I attended the Haiti Teach-In last Thursday with other members of the club Solutions Across Borders. The teach-in welcomed many eloquent speakers such as Ned Sublette, Lois Wilcken and Carolyn Rose-Avilla. The event was attended by many students as well as faculty and organized a group of concerned and interested people. The questions and answers session ran short of time, but the few questions addressed got a diaspora of answers.
Frisner Augustin opened the event with a powerful demonstration of Haitian drumming which included the active participation of the audience. All we had to do was clap to a beat, but just that involved us in the vibrant culture and spirituality of the music. It may have been interesting to learn more about the background of this type of Haitian drumming, but the excerpt provided in the memo handed out was a great start. La Troupe Makandal and Frisner Augustin work hand in hand to uphold the spirituality of the repertory derived from Vodou here in the
This serves as a good place to introduce Lois Wilken, who is the Executive Director at La Troupe Makandal. Her short briefing of Haitian culture and spirituality left me specifically with many questions, but at the same time gave me the incentive to further research things which were unknown. Wilken presented a brief history of the origins of Vodou, which translates into “spirit” and described this spiritual belief as the culture of healing. She made the connections between Haitian music and the power of music to heal. This was an interesting correlation which was supported by information on Haitian dance. In most scenarios, we American label all things unknown to us and our culture as “ceremonies,” however, Wilken urged the fact that natives preferred to use just Vodou dance. Whether there was a special reasoning behind this or not, was something which was left unanswered. Vodou dance takes place throughout the night, anywhere from six to seven hours and entails of a unique dance movement and rhythms. The purpose behind these Vodou dances is the belief in “spirit possessions.” It is believed that when music is heard and dance is seen, a higher power chooses someone through which he speaks to a congregation. This activity may leave an individual unconscious.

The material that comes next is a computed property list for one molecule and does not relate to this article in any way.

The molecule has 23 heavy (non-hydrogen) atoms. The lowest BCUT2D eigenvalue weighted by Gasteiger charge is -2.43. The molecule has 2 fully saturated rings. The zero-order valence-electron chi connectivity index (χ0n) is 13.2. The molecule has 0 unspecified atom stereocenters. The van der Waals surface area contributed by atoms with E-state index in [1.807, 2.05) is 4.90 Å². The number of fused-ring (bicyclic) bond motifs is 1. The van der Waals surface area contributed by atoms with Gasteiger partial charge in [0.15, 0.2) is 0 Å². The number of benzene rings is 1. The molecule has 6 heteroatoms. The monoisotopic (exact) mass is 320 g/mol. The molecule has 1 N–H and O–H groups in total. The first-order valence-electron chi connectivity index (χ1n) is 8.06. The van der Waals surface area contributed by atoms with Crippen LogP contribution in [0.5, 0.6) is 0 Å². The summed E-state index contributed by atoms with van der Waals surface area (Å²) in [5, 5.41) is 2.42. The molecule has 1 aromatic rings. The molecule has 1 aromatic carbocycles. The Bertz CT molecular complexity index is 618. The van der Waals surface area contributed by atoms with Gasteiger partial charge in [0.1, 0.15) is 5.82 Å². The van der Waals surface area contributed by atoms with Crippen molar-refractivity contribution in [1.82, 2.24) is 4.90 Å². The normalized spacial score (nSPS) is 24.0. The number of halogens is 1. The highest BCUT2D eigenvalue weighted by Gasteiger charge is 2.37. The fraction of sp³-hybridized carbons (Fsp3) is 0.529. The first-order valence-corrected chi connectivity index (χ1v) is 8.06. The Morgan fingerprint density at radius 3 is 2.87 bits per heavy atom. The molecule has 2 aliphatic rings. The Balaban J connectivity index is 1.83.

Wilken concluded her speech with flashbacks from history and films which encouraged the popularity of the word Vodou. At first it was a way to demonize the people of a free black republic around all black slave states; it was an attempt to identify independent
In situations where the world media is paying attention to the same thing, there is room for shaping the story to make it sell! News-media critic Ned Sublette presented us with a fierce representation of what it means to “package a story.” He started off with the term “looting” which was being replaced by information informing people that individual initiatives to survive were taking place increasingly. In many coverage’s, the white male represented the “American hero” and the “hurt black boy represented tragedy stricken
It is important to recognize the need of rebuilding
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